Earlier this month, Japan and the United States began sharing fingerprint data among their law enforcement agencies under a bilateral agreement.

The little-known agreement, negotiated in 2014 by the administrations of Prime Minister Shinzo Abe and then-U.S. President Barack Obama, is intended to strengthen cooperation on fighting terrorism and organized crime by allowing their national databases to be cross-referenced.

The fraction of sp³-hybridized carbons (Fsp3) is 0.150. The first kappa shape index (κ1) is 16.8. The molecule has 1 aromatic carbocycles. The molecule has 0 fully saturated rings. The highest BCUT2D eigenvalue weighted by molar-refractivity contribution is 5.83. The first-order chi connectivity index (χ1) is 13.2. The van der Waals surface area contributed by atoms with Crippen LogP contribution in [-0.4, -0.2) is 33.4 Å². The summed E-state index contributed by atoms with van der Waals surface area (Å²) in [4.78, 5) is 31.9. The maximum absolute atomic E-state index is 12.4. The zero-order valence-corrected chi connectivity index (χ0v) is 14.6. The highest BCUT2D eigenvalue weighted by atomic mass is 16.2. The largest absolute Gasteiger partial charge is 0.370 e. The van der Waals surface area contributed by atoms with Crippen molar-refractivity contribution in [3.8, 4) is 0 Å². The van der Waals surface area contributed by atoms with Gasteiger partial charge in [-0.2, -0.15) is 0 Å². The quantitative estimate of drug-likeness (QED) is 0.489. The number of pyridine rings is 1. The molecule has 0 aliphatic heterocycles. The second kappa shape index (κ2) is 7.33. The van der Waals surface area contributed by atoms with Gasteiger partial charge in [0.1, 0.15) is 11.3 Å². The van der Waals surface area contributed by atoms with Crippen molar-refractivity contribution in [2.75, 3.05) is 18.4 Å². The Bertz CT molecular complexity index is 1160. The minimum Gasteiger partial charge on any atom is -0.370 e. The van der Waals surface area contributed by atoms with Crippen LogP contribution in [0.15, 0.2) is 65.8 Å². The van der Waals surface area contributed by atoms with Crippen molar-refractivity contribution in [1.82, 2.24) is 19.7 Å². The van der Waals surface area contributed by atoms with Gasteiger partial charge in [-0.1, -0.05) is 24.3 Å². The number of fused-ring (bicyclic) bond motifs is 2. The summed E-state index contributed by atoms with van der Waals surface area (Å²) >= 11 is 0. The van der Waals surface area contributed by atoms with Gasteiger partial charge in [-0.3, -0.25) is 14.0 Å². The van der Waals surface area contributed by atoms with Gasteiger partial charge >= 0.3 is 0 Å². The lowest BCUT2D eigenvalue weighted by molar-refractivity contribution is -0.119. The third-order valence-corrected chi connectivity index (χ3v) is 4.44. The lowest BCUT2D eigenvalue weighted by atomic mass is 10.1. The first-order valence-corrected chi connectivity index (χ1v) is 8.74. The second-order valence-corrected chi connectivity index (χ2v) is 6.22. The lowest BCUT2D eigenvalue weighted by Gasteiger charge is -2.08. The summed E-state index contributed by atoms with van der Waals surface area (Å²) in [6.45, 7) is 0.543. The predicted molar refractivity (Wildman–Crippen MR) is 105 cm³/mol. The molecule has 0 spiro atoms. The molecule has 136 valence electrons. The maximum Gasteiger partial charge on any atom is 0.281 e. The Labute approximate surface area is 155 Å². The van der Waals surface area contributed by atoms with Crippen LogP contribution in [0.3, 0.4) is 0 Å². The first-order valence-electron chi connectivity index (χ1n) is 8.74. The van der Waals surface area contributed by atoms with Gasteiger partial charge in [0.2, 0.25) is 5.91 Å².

While the agreement allows Japan's National Policy Agency and American law enforcement agencies like the FBI and the Department of Homeland Security to work more closely together, human rights advocates fear the data might be abused.